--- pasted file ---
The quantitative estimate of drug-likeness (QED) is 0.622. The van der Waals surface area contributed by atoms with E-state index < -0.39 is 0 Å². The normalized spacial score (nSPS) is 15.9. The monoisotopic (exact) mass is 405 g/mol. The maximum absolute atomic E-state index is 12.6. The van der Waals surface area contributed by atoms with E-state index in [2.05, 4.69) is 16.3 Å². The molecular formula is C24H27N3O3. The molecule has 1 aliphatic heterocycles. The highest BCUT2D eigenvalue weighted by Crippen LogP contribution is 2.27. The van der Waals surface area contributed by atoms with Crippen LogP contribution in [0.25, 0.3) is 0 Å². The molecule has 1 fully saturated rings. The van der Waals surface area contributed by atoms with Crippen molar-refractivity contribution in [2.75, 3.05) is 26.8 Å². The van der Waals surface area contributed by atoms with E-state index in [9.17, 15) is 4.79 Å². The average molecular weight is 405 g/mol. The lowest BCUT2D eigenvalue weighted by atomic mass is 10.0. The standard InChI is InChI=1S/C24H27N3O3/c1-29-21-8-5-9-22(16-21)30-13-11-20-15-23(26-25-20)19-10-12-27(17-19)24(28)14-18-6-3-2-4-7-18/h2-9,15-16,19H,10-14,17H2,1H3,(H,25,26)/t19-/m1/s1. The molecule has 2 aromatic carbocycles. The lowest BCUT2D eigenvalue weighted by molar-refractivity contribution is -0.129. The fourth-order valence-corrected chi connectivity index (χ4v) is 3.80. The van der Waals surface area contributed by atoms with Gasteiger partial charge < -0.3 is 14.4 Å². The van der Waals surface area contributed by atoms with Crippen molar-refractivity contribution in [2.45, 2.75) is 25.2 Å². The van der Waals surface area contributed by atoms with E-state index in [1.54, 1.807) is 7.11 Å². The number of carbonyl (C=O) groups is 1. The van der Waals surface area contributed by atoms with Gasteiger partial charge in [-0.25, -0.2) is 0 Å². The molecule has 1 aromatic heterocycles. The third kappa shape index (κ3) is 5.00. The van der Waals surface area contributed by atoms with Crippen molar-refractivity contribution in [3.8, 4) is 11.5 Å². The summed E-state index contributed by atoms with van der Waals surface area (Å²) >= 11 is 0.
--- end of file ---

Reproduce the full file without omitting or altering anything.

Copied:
The quantitative estimate of drug-likeness (QED) is 0.622. The van der Waals surface area contributed by atoms with E-state index < -0.39 is 0 Å². The normalized spacial score (nSPS) is 15.9. The monoisotopic (exact) mass is 405 g/mol. The maximum absolute atomic E-state index is 12.6. The van der Waals surface area contributed by atoms with E-state index in [2.05, 4.69) is 16.3 Å². The molecular formula is C24H27N3O3. The molecule has 1 aliphatic heterocycles. The highest BCUT2D eigenvalue weighted by Crippen LogP contribution is 2.27. The van der Waals surface area contributed by atoms with Crippen LogP contribution in [0.25, 0.3) is 0 Å². The molecule has 1 fully saturated rings. The van der Waals surface area contributed by atoms with Crippen molar-refractivity contribution in [2.75, 3.05) is 26.8 Å². The van der Waals surface area contributed by atoms with E-state index in [9.17, 15) is 4.79 Å². The average molecular weight is 405 g/mol. The lowest BCUT2D eigenvalue weighted by atomic mass is 10.0. The standard InChI is InChI=1S/C24H27N3O3/c1-29-21-8-5-9-22(16-21)30-13-11-20-15-23(26-25-20)19-10-12-27(17-19)24(28)14-18-6-3-2-4-7-18/h2-9,15-16,19H,10-14,17H2,1H3,(H,25,26)/t19-/m1/s1. The molecule has 2 aromatic carbocycles. The lowest BCUT2D eigenvalue weighted by molar-refractivity contribution is -0.129. The fourth-order valence-corrected chi connectivity index (χ4v) is 3.80. The van der Waals surface area contributed by atoms with Gasteiger partial charge < -0.3 is 14.4 Å². The van der Waals surface area contributed by atoms with Crippen molar-refractivity contribution in [2.45, 2.75) is 25.2 Å². The van der Waals surface area contributed by atoms with E-state index in [1.54, 1.807) is 7.11 Å². The number of carbonyl (C=O) groups is 1. The van der Waals surface area contributed by atoms with Gasteiger partial charge in [-0.25, -0.2) is 0 Å². The molecule has 1 aromatic heterocycles. The third kappa shape index (κ3) is 5.00. The van der Waals surface area contributed by atoms with Crippen molar-refractivity contribution in [3.8, 4) is 11.5 Å². The summed E-state index contributed by atoms with van der Waals surface area (Å²) >= 11 is 0.